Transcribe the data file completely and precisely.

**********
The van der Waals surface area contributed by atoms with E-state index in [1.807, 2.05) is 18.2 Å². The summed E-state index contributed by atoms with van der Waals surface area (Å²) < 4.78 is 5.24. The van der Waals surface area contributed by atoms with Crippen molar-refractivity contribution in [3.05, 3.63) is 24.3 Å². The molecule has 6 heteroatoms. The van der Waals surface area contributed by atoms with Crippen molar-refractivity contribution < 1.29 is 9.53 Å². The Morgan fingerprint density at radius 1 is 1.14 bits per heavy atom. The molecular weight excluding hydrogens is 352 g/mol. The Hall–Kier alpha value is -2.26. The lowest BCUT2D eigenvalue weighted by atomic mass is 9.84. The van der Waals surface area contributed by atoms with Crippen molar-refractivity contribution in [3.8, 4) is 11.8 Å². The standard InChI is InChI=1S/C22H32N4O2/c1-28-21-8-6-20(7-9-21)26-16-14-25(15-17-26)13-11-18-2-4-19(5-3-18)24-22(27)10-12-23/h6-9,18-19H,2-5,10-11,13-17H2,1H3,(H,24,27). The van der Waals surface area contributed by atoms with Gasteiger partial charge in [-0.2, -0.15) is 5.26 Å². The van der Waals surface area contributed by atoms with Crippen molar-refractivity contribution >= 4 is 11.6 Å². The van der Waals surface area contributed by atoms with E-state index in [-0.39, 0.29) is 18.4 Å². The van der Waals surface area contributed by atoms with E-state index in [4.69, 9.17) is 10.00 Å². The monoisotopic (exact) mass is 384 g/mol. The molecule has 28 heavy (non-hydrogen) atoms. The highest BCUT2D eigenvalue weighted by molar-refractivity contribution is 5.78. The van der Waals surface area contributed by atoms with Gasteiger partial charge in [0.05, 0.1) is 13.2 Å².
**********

The van der Waals surface area contributed by atoms with E-state index in [1.807, 2.05) is 18.2 Å². The summed E-state index contributed by atoms with van der Waals surface area (Å²) < 4.78 is 5.24. The van der Waals surface area contributed by atoms with Crippen molar-refractivity contribution in [3.05, 3.63) is 24.3 Å². The molecule has 6 heteroatoms. The van der Waals surface area contributed by atoms with Crippen molar-refractivity contribution < 1.29 is 9.53 Å². The Morgan fingerprint density at radius 1 is 1.14 bits per heavy atom. The molecular weight excluding hydrogens is 352 g/mol. The Hall–Kier alpha value is -2.26. The lowest BCUT2D eigenvalue weighted by atomic mass is 9.84. The van der Waals surface area contributed by atoms with Crippen molar-refractivity contribution in [3.8, 4) is 11.8 Å². The standard InChI is InChI=1S/C22H32N4O2/c1-28-21-8-6-20(7-9-21)26-16-14-25(15-17-26)13-11-18-2-4-19(5-3-18)24-22(27)10-12-23/h6-9,18-19H,2-5,10-11,13-17H2,1H3,(H,24,27). The van der Waals surface area contributed by atoms with Gasteiger partial charge in [-0.2, -0.15) is 5.26 Å². The van der Waals surface area contributed by atoms with Crippen molar-refractivity contribution >= 4 is 11.6 Å². The van der Waals surface area contributed by atoms with E-state index in [-0.39, 0.29) is 18.4 Å². The van der Waals surface area contributed by atoms with E-state index in [4.69, 9.17) is 10.00 Å². The monoisotopic (exact) mass is 384 g/mol. The molecule has 28 heavy (non-hydrogen) atoms. The highest BCUT2D eigenvalue weighted by molar-refractivity contribution is 5.78. The van der Waals surface area contributed by atoms with Gasteiger partial charge in [0.05, 0.1) is 13.2 Å².